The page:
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How Does A Bank Make Money?

How Does A Bank Make Money?

Banks and other financial institutions earn their income from a variety of different sources. Some of these sources have been around forever and others are of more modern creation. Regardless, there are certain constants that all financial institutions use to make money. The federal government through multiple United States agencies including the Federal Deposit Insurance Corporation and Federal Reserve Board as well as state agencies grant financial institutions a banking license at which point they can receive deposits and issue loans. Therefore loans are the primary revenue generating instrument banks use in addition to collecting fees from day-to-day activities.

A bank or credit union traditionally receives deposits from consumers and then issues loans to other individuals or small businesses. The deposits normally go into either checking or saving accounts which pay a nominal and often very low interest rate. The funds which are deposited are then lent to others as home mortgages, home equity lines of credit, signature loans or small business loans. As many consumers know who have both an outstanding mortgage and a savings account the differences in interest can be significant. It is not unheard of for a savings account to make 0.5% interest while paying a mortgage with a fixed rate of 5%. The 4.5% interest is where a bank or credit union makes its money. That's a simplified look as there are expenses with operating any business so it's not pure profit but essentially that's how a bank makes money.

Most financial institutions however do not limit their business activities to simply taking deposits and issuing loans. They often supplement their income by issuing Certificates of Deposit or CDs as well as offering other investment services such as Money Market Accounts and IRAs. Certificates of deposit works similar to customer deposits in that the funds are given a slightly better rate of return but are locked in for a fixed period of time so the bank can use the funds to issue loans. Investment accounts on the other hand usually incur management fees for maintaining the account as an administration expense.

Banks and credit unions found out long time ago that they can make even more money not just by offering products or services and then using the deposits for loans but by also charging their customers various penalty fees just for the opportunity to use those services. A more recent example is a minimum account balance fee where a checking or savings account must maintain a average minimum monthly balance or incur a maintenance fee. Institutions also charge penalties for overdrawing a checking account also known as bouncing a check. Unlike the $2-$3 charged for a minimum balance the insufficient funds fees also known as NSF can range anywhere from $20-$30 per overdrawn check.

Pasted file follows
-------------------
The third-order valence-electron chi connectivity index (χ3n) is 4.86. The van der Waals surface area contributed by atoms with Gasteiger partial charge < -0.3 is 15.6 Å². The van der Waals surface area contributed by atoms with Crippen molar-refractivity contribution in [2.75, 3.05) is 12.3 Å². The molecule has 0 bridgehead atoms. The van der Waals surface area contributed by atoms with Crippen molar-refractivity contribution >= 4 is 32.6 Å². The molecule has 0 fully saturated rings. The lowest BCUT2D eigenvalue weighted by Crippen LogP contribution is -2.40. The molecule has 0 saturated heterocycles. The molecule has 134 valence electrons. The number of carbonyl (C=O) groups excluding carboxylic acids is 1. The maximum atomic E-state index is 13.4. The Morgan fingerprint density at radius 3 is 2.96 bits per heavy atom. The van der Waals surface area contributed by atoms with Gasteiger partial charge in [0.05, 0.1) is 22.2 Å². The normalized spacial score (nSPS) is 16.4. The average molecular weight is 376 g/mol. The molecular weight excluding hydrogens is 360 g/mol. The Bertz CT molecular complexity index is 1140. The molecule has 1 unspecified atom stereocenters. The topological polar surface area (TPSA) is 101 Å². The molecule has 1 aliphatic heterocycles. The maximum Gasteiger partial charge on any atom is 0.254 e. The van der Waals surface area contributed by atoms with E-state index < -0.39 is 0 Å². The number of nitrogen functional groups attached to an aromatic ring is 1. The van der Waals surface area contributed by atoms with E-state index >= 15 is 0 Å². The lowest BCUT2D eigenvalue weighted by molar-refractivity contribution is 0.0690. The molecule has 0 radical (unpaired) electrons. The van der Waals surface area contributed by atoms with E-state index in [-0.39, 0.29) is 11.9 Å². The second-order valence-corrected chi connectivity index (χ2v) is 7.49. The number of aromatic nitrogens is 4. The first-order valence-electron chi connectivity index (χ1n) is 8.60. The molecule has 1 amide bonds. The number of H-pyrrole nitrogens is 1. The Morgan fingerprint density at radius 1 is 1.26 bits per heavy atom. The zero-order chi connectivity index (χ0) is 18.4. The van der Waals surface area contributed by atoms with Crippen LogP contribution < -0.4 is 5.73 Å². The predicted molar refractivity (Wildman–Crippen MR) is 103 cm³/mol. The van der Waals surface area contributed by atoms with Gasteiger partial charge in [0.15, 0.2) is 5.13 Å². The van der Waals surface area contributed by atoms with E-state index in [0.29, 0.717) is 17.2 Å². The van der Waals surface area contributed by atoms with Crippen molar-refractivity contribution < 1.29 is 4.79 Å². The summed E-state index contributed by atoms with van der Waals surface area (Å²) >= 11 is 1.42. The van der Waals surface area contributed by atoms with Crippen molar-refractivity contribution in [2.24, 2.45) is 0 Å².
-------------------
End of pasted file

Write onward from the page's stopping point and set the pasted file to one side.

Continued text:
In the 80s and 90s it was common for checks presented to banks for payment, whether were not enough funds available, to simply be denied and reported that there are insufficient funds. More recently however they soon realized that it's better to cover the check and offer a service called a courtesy overdraft or overdraft protection. That way they can charge a monthly fee for this additional "service" and still benefit if the account stays overdrawn for too long. Even if this service is not offered, many banks will still allow the check to clear and simply charge an overdraft fee.

Fees are also charged for withdrawing funds from Automated Teller Machines known as ATMs when those ATMs are out-of-network. CUAnytime ATMs are part of the network operated by credit unions and do not incur a fee for those members on the network but there's more than one network available. If a checking account holder wishes to use an ATM that is outside their network they will often have to pay a fee of up to $2.50. When using an ATM verify it is part of your network to avoid this unnecessary and frankly egregious fee imposed on consumers.

Needless to say there are many different revenue sources that banks use to make money. How a bank makes money is only limited by their imagination and consumer backlash against increased fees and penalties. While some of these revenue streams make sense such as charging more for a loan than with what is paid on a savings account or CD other sources are more reprehensible such as ATM fees and overdraft fees. The best thing consumers can do is shop around and let competition provide the best consumer experience by getting great deals on loans and keeping fees and penalties to an absolute minimum.

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